“It is the zenith and nadir of late western capitalism”

The Goop Lab

The Goop Lab, Netflix

“There is an adamantine refusal to accept that sorrow and anxiety are attendant upon life all the way through, and a demented commitment to expunging every negative moment from it, whether by vegan eating, cold plunges, the cleansing of energy fields, psychic intervention or any other pseudoscientific activity that can be monetised for people whose gullibility marches in lockstep with their wealth. The place is awash with thin blonde women, pastels and vocal fry. It is the cult of the individual taken to its logical conclusion. It is the zenith and nadir of late western capitalism.”
Lucy Mangan, The Guardian

“If you had hoped that the name ‘lab’ indicated a more factual, scientific approach, you’d be sorely disappointed. The six, 30ish-minute episodes work exactly the same way as everything else Goop has done does: take a genuine topic, concern or scientific fact, then stretch it to such extremes that if you were anyone else you’d be laughed out of the room but, because you’re Goop, you instead have people falling purse-over-fist towards you while the rest of the world looks on in dismay.”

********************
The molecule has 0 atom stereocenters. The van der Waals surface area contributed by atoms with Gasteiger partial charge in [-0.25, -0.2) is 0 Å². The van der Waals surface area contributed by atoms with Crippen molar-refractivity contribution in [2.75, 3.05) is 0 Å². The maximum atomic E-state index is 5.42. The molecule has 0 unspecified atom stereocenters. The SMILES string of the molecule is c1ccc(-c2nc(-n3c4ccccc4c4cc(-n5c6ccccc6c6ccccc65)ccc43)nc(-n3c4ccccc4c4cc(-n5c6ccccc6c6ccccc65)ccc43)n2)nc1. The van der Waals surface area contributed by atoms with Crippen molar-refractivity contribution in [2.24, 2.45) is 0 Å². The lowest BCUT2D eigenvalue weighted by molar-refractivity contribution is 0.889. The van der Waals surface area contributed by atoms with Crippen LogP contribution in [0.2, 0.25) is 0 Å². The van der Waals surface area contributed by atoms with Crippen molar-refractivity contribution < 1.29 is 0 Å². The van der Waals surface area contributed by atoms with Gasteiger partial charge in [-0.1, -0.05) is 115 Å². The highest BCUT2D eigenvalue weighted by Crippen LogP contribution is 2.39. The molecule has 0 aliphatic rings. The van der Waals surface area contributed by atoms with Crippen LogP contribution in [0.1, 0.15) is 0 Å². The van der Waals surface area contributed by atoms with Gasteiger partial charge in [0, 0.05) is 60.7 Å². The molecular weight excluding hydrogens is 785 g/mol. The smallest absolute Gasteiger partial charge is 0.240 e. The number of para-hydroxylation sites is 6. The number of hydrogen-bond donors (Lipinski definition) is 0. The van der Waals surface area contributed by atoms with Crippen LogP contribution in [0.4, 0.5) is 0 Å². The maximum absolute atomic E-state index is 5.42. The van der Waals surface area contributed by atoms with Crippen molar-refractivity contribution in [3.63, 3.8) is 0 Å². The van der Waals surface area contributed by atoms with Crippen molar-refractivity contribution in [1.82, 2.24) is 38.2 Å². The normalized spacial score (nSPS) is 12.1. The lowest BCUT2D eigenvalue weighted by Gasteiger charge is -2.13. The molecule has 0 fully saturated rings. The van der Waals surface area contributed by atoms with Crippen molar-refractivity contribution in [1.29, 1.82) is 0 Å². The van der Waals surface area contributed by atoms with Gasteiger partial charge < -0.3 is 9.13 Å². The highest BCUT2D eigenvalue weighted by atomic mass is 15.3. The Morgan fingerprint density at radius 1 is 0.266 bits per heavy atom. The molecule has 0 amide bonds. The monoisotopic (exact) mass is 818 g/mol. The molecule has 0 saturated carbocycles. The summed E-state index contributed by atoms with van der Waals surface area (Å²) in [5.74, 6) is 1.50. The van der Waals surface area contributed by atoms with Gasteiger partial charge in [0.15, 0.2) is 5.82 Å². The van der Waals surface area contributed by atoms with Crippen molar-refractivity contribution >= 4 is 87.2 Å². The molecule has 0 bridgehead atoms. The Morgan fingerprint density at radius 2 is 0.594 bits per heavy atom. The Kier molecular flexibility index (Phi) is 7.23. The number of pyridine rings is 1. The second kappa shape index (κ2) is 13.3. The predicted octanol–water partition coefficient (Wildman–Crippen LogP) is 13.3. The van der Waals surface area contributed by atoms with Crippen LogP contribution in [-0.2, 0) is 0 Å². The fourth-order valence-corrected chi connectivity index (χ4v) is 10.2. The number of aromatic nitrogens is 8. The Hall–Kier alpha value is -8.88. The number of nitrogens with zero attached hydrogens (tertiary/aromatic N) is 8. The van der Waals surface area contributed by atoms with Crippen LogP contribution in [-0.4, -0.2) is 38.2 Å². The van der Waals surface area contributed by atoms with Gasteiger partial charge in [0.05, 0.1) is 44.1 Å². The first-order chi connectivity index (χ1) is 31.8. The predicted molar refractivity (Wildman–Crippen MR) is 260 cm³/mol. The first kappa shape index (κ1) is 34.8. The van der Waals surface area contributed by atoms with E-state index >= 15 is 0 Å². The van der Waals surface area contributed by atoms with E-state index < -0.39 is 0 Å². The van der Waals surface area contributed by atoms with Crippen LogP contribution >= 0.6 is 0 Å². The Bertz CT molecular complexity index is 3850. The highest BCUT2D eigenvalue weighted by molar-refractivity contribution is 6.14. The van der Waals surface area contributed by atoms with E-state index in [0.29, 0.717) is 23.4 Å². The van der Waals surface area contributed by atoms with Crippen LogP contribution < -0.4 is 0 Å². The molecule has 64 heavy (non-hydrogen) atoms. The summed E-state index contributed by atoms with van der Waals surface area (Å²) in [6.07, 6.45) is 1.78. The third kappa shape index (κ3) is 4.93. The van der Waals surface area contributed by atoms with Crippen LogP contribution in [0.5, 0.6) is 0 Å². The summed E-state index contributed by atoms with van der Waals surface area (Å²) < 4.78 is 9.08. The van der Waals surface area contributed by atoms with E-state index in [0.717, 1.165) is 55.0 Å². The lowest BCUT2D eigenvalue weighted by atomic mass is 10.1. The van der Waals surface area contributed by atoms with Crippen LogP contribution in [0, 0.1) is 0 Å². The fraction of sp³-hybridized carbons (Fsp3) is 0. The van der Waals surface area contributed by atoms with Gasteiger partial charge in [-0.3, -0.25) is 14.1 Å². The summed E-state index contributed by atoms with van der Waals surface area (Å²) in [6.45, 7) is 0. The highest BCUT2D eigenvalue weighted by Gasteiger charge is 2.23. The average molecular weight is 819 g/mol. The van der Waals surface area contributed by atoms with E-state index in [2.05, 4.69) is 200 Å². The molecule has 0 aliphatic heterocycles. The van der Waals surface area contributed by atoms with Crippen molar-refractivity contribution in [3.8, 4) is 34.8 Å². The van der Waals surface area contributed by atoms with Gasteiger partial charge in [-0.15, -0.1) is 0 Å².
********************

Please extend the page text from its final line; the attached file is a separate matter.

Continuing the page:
Amy Jones, The Telegraph

“Anyone expecting some cult-like doctrine in the goop lab will be disappointed. In fact, it avoids preaching, or peddling much real nonsense as scientific truth. Its detachedness from reality, and tongue lodged firmly in cheek, is what makes it so enjoyable, and galling, to watch.”
Sarah Carson, The i

“In between the ruminative Picard scenes are promising action sequences involving the mysterious Dahj. Those blasts of hand-to-hand combat confirm that Picard exists in the new Trek universe of fast special effects and destructive set pieces.”
Jack Seale, The Guardian

“Star Trek: Picard is in places screamingly hokey. The special effects and fight choreography, in particular, are just as clunking as the Star Trek on which many of us grew up. Still, the slow-moving story arc and an emphasis on character development over action feel reassuringly contemporary. And there is the undeniable nostalgia appeal of seeing Picard, Data and the Enterprise on screen again.”
Ed Power, The Telegraph

“I like Balls; I like his generous self-deprecation and that he can bring intellectual heft and dry humour to big subjects. However, last night he seemed timid about confronting anyone or asking searching questions. But it was an engaging hour, especially in a Brexit context, Balls meeting people who didn’t seem very extreme politically, but didn’t want immigration to threaten their culture.”
Carol Midgley, The Times

“For addicts of Strictly who’ve been craving a certain Shadow Chancellor’s flat-footed jive and twist, this was welcome entertainment. It’s a pity Ed’s getting his life experience after his career in politics is over. A few months hauling nets is just what many apparatchiks within the Westminster bubble need. They might be more willing to fight Brussels for Britain’s fishing rights.”
Christopher Stevens, Daily Mail